I think one of the great skills I’ve learned through attending conventions and dressing up in silly costumes has been to leverage my customer service skills and old stagecraft from performances at school to strike poses and appear confident in public in those costumes. This in turn has bolstered my confidence at work with knowing I can wear sometimes ridiculous outfits and have people admire them.
What it doesn’t do, and I still have great difficulty with, is managing the socialising side of things. In large part I think this comes from imposter syndrome and that dreadful temptation to take people’s social media representation at face value. I’m dreadful at remembering names or being confident in having conversations at times. If I let it, this fosters huge feelings of isolation as I see other people interacting and making plans.
But then I remember that I have a great number of people who I quietly just know and get on with enjoying things with. They’re not the showiest, they’re actually capable of deeper connection and empathy, and who always have time for me.
It’s just a measure of my own baggage that I don’t feel I deserve it, or that people are just tolerating me. Adult brain knows it is false, and also celebrates not embracing shallow showiness, but it is still a head siren call to resist.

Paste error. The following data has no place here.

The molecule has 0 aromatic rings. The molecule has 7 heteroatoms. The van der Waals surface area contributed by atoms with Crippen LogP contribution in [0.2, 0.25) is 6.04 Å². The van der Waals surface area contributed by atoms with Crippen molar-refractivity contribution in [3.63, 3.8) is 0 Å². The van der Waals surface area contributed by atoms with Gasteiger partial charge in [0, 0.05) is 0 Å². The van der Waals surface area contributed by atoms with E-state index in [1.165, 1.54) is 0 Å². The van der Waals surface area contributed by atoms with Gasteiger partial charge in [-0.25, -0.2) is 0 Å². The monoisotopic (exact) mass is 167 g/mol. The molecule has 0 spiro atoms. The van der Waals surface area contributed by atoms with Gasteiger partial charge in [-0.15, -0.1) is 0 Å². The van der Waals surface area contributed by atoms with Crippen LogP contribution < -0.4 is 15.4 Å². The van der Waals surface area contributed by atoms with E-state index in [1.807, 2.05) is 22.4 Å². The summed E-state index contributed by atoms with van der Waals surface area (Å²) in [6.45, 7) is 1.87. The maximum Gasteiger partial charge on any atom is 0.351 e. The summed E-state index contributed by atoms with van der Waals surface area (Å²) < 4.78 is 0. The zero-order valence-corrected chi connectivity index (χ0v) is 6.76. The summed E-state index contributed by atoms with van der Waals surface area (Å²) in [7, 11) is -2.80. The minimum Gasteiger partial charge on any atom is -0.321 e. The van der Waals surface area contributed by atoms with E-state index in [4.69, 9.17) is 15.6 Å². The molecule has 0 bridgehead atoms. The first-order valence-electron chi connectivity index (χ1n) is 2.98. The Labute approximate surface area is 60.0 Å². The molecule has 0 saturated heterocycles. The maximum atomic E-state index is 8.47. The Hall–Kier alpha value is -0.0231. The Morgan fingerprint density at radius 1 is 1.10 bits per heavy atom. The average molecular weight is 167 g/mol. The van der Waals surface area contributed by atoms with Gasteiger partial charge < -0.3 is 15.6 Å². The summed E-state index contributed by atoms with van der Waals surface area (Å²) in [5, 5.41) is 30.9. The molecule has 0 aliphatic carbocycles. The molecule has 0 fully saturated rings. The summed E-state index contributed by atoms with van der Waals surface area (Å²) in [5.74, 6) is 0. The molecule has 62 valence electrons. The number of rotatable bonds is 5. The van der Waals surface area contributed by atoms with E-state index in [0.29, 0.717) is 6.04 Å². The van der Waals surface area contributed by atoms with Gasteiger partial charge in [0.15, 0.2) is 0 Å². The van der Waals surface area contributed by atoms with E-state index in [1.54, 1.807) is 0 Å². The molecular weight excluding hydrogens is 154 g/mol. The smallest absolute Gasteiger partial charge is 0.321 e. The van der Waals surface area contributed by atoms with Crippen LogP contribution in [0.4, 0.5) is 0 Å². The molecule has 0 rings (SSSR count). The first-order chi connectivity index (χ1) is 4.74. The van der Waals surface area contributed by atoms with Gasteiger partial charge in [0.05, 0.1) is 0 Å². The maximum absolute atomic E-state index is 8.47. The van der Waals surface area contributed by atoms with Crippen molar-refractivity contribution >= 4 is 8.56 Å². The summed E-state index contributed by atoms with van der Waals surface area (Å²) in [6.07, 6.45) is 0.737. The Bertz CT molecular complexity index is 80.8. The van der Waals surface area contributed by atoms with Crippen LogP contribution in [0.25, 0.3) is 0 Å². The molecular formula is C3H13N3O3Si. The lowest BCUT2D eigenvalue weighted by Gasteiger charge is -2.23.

Lady M reminds me that the quiet strength and conviction, and no small measure of stubbornness are signs of the strength that she admires. In other ways, so too does lady s. The chorus is strengthened by my counsellor, and by coworkers who prize my ability to tell and sell people unpopular news without flinching, and not alienate them in the process.
I wouldn’t wish the twists and turns of my path here on anyone, and I’m proud of who I am, even if the black dog disagrees. My hobbies, upbringing, lifestyle, and hard work have tempered my confidence and presence. If that inspires or gives strength to other people that’s a grand thing too – whether that’s in cosplaying, work, or the quiet of their lives.